Last night I went to another Rainer Maria show at the Black Cat only to discover another pathetically small audience for the once-popular band. The tragedy of it is that their latest album, Catastrophe Keeps Us Together is every bit as good as their earlier work. The problem is it just got a terrible review from Pitchfork Media, written by Rob Mitchum. Mitchum also gave their previous album, Long Knives Drawn a very poor review prefaced thusly:
Rob Mitchum is an admitted former fan of emo-punk act Rainer Maria, a fact that has brought him great ridicule from the rest of the staunchly anti-emo Pitchfork staff. Confronted with the dilemma posed by reviewing their latest album, and torn over whether to reveal his weakness for the band, or to verbalize the unqualified hate of the staff’s collective opinion, Rob underwent what is medically known as a “psychic rift.” The tragic results are presented below.
The panner, in other words, didn’t even not like the album. Rather, he was mocked by his colleagues for liking earlier albums, and decided in advance to make amends by henceforth trashing the band and making it clear that the issue here wasn’t just that people might disagree about the quality of an album, but that liking this band just made you terribly lame and uncool. A sad result. What’s interesting beyond the career of one band, though, is how in the realm of indie rock the internet, which usually prompts media fragmentation, has had the reverse effect of causing a quasi-monopoly to emerge.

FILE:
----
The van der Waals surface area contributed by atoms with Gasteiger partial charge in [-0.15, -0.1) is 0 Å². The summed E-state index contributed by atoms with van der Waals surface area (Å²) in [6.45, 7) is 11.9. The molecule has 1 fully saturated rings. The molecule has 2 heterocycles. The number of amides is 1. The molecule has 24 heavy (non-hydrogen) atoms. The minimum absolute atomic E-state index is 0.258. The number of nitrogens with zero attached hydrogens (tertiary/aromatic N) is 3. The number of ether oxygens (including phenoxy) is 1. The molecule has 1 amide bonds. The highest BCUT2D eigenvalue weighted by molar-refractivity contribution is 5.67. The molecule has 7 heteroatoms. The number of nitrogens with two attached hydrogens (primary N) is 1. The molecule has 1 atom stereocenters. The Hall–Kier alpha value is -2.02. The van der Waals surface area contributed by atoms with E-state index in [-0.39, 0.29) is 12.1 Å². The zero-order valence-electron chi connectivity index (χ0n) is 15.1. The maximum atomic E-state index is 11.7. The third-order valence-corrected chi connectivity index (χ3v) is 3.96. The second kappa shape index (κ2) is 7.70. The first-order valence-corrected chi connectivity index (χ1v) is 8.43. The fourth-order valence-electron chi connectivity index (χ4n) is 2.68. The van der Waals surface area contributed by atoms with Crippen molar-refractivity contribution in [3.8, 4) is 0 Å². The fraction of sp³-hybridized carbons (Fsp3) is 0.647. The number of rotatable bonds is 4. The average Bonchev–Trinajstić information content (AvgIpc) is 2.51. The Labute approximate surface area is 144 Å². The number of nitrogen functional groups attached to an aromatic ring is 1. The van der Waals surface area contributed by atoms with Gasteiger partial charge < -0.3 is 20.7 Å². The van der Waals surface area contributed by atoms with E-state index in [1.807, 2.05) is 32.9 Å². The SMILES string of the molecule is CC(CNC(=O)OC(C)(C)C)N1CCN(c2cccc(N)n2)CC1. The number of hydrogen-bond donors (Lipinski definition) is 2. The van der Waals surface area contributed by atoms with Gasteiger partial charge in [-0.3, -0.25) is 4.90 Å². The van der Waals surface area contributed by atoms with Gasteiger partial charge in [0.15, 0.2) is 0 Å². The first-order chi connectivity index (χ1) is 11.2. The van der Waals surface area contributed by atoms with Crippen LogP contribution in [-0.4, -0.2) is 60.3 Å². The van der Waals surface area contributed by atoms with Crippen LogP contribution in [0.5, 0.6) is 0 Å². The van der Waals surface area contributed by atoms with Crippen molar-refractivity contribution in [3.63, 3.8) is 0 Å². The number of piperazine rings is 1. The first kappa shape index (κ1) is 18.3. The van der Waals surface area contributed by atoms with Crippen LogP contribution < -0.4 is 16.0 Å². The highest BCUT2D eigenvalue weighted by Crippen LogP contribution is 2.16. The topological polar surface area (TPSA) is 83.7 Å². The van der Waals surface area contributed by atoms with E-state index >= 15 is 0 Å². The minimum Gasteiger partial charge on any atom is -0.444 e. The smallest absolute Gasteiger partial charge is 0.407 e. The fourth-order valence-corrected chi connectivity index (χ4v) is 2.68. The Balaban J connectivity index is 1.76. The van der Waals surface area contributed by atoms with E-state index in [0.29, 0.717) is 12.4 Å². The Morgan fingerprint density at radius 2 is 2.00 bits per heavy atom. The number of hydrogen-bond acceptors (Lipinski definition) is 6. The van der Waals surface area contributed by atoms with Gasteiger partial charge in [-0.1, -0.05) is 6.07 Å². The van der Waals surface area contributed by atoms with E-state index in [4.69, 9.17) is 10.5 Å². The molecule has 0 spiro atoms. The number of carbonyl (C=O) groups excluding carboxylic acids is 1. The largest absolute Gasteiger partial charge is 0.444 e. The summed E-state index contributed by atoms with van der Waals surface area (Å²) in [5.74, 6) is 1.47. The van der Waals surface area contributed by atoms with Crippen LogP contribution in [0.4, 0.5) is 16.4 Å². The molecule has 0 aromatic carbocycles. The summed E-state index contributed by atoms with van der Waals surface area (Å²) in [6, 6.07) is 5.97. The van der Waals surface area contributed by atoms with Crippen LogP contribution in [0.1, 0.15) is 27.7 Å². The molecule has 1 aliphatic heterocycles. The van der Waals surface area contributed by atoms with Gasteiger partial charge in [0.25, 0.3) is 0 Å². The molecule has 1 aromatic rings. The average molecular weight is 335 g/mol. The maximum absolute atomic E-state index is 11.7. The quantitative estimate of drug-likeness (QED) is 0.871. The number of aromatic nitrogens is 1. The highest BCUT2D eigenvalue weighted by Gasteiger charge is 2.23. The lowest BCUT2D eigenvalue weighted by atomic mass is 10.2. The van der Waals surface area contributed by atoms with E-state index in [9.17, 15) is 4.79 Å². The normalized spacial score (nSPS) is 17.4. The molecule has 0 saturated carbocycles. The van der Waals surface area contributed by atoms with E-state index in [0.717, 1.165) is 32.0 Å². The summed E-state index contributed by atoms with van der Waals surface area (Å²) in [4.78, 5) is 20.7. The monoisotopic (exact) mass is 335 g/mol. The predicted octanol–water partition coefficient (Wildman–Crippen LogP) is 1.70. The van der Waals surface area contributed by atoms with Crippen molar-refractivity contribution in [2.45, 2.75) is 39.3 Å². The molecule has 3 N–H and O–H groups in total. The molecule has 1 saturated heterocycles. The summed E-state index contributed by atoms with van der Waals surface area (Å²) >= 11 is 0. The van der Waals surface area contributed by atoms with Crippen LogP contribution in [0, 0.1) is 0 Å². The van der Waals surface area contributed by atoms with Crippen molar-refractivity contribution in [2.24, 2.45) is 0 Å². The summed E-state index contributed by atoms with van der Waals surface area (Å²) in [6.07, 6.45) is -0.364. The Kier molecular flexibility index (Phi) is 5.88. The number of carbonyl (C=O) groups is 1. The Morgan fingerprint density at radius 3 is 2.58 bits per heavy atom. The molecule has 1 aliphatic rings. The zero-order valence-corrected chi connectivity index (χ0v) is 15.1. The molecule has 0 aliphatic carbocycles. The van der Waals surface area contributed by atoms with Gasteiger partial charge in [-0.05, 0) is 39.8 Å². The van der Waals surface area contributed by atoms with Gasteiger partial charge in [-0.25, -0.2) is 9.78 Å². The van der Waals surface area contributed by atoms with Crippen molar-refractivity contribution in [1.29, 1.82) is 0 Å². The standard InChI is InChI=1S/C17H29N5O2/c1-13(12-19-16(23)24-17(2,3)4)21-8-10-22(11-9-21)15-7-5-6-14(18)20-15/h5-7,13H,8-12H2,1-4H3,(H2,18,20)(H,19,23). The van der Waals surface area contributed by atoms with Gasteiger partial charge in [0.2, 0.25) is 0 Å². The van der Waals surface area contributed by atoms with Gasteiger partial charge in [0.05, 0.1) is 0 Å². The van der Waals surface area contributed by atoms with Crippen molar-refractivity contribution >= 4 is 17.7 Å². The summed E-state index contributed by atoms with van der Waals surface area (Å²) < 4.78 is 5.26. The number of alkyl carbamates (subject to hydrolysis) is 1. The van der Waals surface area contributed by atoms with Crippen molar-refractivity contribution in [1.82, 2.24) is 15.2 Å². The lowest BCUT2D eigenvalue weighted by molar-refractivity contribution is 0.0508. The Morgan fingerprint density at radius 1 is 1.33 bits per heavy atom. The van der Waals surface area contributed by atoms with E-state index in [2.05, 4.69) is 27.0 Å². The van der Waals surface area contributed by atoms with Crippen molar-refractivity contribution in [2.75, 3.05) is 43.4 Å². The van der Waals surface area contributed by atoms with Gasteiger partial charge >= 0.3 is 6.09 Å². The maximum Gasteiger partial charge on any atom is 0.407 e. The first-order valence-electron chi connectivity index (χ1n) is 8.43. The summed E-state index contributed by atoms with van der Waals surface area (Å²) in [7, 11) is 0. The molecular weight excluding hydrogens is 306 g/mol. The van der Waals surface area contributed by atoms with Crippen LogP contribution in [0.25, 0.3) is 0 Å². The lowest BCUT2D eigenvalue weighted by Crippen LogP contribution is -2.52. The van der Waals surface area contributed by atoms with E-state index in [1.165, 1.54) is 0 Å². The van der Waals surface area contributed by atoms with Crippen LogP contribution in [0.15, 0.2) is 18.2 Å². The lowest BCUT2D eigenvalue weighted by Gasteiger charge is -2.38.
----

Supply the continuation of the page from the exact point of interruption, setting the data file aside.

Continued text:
Most categories of media used to rely on a handful of big players that dominated the scene. The internet, by lowering the barriers to entry, lets more voices get at least some audience and you see a lot of fragmentation. But indie music was very fragmented back in the day thanks to alternative weekly papers. That particular brand of media has, however, been very hurt by the Internet. On the one hand, there’s less need for each town to have its own record critic and movie critic when the Web can distribute reviews nationwide at very low cost. At the same time, Craigslist has really undercut the classified advertising market. So we’ve seen the emergence of a single website with enormous market power — Pitchfork.
The barriers to entry, of course, are still low. But to prevent a rival from emerging, Pitchfork doesn’t need to be perfect — it just needs to be good enough. Which it is. Their taste is generally reliable. What’s more, however, there’s an assymetry to what kind of reliability matters. A website that regularly recommended bands that turned out to suck would be a real problem. You’d waste money on albums and shows that you didn’t enjoy. But if the website merely fails to recommend albums that are, in fact, good you won’t notice. You just won’t buy them. Instead, you’ll buy other things that they do recommend. And as long as those things are non-terrible, your life will proceed just fine — you’ll still have plenty of good music to listen to and there won’t be an incentive to seek out alternative opinions.